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EBMT Research

by Mohamad Mohty

Over the last few months, the focus of the different Working Parties remains unwavering on delivering cutting edge practical data and transplant guidelines. This focus is mainly based on the real-life experience gathered within the EBMT registry, as well as on the optimal management of transplant patients, especially with the advent of numerous targeted therapies which are being used before and after transplantation (e.g. ibrutinib for bridging to allogeneic hematopoietic cell transplantation in patients with CLL or mantle cell lymphoma; brentuximab vedotin prior and/or after allogeneic stem cell transplantation in Hodgkin lymphoma). The haplo-identical transplant approach continues to be an ever-evolving strategy that has been experiencing an impressive boom, particularly in acute leukaemia. It is already proving to be a valid transplant modality with outcomes similar to those achieved with other stem cell sources and donors (e.g. unmanipulated haploidentical versus matched sibling donor in patients with AML in CR1; haploidentical versus unrelated allogeneic stem cell transplantation for relapsed/refractory AML, etc.).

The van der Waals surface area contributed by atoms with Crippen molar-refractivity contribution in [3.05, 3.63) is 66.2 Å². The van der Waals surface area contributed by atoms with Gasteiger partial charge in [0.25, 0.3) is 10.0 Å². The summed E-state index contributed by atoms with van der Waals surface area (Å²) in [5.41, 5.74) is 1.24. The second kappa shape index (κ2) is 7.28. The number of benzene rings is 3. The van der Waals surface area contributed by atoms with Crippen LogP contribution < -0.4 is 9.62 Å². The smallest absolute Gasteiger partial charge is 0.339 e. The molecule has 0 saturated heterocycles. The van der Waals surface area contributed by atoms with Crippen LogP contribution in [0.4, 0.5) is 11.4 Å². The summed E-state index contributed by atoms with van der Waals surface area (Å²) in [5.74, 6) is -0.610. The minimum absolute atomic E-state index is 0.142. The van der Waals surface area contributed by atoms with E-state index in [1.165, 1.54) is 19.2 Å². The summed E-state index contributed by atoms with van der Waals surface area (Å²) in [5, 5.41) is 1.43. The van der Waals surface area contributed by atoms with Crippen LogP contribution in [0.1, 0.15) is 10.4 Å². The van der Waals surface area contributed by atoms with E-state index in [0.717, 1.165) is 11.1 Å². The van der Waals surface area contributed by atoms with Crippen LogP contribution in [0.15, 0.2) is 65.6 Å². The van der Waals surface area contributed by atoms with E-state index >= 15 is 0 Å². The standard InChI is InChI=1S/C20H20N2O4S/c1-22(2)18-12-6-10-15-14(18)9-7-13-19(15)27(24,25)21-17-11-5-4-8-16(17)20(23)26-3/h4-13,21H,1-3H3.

At the same time, the EBMT registry is a timeless gateway to investigating the role of stem cell transplantation in rare disease entities or complications (e.g. IPEX syndrome, transplant-associated microangiopathy, outcome of patients receiving salvage third autologous stem cell transplantation in multiple myeloma, donor cell-derived leukaemia/MDS following stem cell transplantation, etc.)

The EBMT is committed to generating novel and important research data, and always does so under the premise of continuous evaluation of transplant practices (e.g. activity survey on the use of unrelated donor transplantation), incorporation of the latest technological advances into the field (e.g. development of the eGVHD app in assessing the severity of GVHD), and close collaboration with other sister societies (e.g. role of autologous stem cell transplantation in severe Crohn's disease).